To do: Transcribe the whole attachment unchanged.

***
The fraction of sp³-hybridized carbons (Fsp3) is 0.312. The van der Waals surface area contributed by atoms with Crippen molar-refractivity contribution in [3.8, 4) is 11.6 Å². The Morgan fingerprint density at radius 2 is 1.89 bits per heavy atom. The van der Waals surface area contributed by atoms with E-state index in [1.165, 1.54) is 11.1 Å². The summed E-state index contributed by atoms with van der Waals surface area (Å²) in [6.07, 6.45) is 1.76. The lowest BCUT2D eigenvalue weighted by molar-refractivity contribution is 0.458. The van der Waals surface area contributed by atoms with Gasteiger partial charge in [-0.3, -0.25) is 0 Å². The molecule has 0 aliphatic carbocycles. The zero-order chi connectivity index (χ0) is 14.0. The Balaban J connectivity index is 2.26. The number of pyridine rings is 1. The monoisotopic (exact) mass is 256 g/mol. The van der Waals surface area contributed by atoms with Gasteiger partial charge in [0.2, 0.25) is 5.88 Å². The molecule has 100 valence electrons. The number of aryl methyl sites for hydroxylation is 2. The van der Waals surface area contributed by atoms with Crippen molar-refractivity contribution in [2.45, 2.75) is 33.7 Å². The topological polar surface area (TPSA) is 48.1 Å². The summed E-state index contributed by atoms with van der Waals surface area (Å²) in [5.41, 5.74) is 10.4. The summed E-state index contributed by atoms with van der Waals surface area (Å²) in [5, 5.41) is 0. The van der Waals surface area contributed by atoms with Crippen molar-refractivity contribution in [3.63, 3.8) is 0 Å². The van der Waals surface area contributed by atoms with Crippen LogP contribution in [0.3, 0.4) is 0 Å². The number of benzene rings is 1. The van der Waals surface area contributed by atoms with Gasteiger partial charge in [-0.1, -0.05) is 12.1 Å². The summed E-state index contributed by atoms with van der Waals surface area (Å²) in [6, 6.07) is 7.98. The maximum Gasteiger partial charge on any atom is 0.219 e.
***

The fraction of sp³-hybridized carbons (Fsp3) is 0.312. The van der Waals surface area contributed by atoms with Crippen molar-refractivity contribution in [3.8, 4) is 11.6 Å². The Morgan fingerprint density at radius 2 is 1.89 bits per heavy atom. The van der Waals surface area contributed by atoms with E-state index in [1.165, 1.54) is 11.1 Å². The summed E-state index contributed by atoms with van der Waals surface area (Å²) in [6.07, 6.45) is 1.76. The lowest BCUT2D eigenvalue weighted by molar-refractivity contribution is 0.458. The van der Waals surface area contributed by atoms with Gasteiger partial charge in [-0.3, -0.25) is 0 Å². The molecule has 0 aliphatic carbocycles. The zero-order chi connectivity index (χ0) is 14.0. The Balaban J connectivity index is 2.26. The number of pyridine rings is 1. The monoisotopic (exact) mass is 256 g/mol. The van der Waals surface area contributed by atoms with Gasteiger partial charge in [0.2, 0.25) is 5.88 Å². The molecule has 100 valence electrons. The number of aryl methyl sites for hydroxylation is 2. The van der Waals surface area contributed by atoms with Crippen molar-refractivity contribution in [2.45, 2.75) is 33.7 Å². The topological polar surface area (TPSA) is 48.1 Å². The summed E-state index contributed by atoms with van der Waals surface area (Å²) in [5.41, 5.74) is 10.4. The summed E-state index contributed by atoms with van der Waals surface area (Å²) in [5, 5.41) is 0. The van der Waals surface area contributed by atoms with Crippen molar-refractivity contribution in [3.63, 3.8) is 0 Å². The van der Waals surface area contributed by atoms with Crippen LogP contribution in [0.3, 0.4) is 0 Å². The number of benzene rings is 1. The van der Waals surface area contributed by atoms with Gasteiger partial charge in [-0.1, -0.05) is 12.1 Å². The summed E-state index contributed by atoms with van der Waals surface area (Å²) in [6, 6.07) is 7.98. The maximum Gasteiger partial charge on any atom is 0.219 e.